No, categorical exclusions are not symptoms of a venereal disease. Rather, CXs, as they’re known, are provisions of the Energy Policy Act of 2005, designed to streamline permitting for relatively harmless, small-scale oil and gas activities — a single new gas well on an existing well-pad, say. But soon after the law passed, the Bureau of Land Management, which administers most oil and gas development in the West, began to use CXs a lot — giving rise to worries that large-scale drilling was moving forward in a scattershot fashion without thorough environmental review. Now, the results of an investigation by the Government Accountability Office suggest that those fears were justified. About 6,100 permits to drill — 28 percent of the total handled by the BLM — were issued with CXs from 2006 through 2008. Partly due to poor oversight and partly because of the law’s confusing language, the GAO found that the CXs were applied inconsistently, and violations were common. Although most violations were technicalities, the GAO wrote, others “may have thwarted (the National Environmental Policy Act)’s twin aims of ensuring that BLM and the public are fully informed of the environmental consequences of BLM’s actions. Click here for the full story and two-page graphic.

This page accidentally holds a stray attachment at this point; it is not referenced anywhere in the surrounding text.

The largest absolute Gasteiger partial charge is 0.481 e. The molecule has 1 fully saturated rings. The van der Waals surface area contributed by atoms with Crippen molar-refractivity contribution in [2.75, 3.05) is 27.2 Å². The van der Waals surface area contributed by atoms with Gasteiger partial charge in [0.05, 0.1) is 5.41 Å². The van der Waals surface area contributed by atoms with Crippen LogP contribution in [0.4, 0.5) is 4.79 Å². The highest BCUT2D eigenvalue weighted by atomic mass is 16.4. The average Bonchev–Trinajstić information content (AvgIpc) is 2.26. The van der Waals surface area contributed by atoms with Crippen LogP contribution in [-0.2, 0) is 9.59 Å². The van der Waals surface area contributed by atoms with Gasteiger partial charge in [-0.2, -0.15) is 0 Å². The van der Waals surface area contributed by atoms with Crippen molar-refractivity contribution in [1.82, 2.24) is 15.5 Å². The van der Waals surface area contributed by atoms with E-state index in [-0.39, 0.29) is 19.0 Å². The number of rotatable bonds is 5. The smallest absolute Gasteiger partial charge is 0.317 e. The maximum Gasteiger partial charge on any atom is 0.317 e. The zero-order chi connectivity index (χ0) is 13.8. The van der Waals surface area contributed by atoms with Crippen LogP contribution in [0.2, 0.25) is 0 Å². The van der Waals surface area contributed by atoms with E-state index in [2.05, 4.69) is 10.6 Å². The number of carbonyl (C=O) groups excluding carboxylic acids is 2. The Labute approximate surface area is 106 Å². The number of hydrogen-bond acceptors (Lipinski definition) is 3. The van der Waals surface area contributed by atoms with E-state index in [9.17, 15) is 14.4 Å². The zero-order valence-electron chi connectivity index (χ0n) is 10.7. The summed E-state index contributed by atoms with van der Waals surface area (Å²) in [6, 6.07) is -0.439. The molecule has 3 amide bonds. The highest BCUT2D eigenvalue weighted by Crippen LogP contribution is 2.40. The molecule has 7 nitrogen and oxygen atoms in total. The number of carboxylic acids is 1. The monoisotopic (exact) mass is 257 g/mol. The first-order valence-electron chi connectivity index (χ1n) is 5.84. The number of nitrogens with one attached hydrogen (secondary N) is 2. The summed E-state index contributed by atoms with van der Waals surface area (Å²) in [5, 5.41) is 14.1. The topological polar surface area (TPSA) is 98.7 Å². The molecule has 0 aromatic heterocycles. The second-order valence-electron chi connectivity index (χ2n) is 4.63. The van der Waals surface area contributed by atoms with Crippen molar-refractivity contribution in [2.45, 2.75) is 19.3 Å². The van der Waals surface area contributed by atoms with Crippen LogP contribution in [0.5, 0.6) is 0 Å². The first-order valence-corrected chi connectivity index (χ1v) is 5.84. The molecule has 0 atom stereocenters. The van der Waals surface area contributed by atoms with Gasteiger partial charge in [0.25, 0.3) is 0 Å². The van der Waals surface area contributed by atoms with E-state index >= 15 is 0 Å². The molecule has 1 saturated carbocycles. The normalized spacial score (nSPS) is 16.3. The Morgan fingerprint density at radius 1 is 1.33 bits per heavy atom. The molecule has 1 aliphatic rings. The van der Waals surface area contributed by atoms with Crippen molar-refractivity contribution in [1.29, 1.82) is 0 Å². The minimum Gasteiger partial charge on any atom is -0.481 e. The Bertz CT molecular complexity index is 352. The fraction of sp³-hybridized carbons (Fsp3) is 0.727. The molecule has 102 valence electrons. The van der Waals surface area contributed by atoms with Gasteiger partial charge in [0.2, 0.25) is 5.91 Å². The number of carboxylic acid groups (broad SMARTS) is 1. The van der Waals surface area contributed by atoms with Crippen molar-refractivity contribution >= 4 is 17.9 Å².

For more information:

The GAO's full report on categorical exclusions

The BLM's report on 77 controversial oil and gas leases  in Utah

The Energy Act of 2005

The Western Regional Air Partnership's oil and gas working group

Audio: The joy of CX.  Assistant editor Sarah Gilman talks about why we should care about categorical exclusions.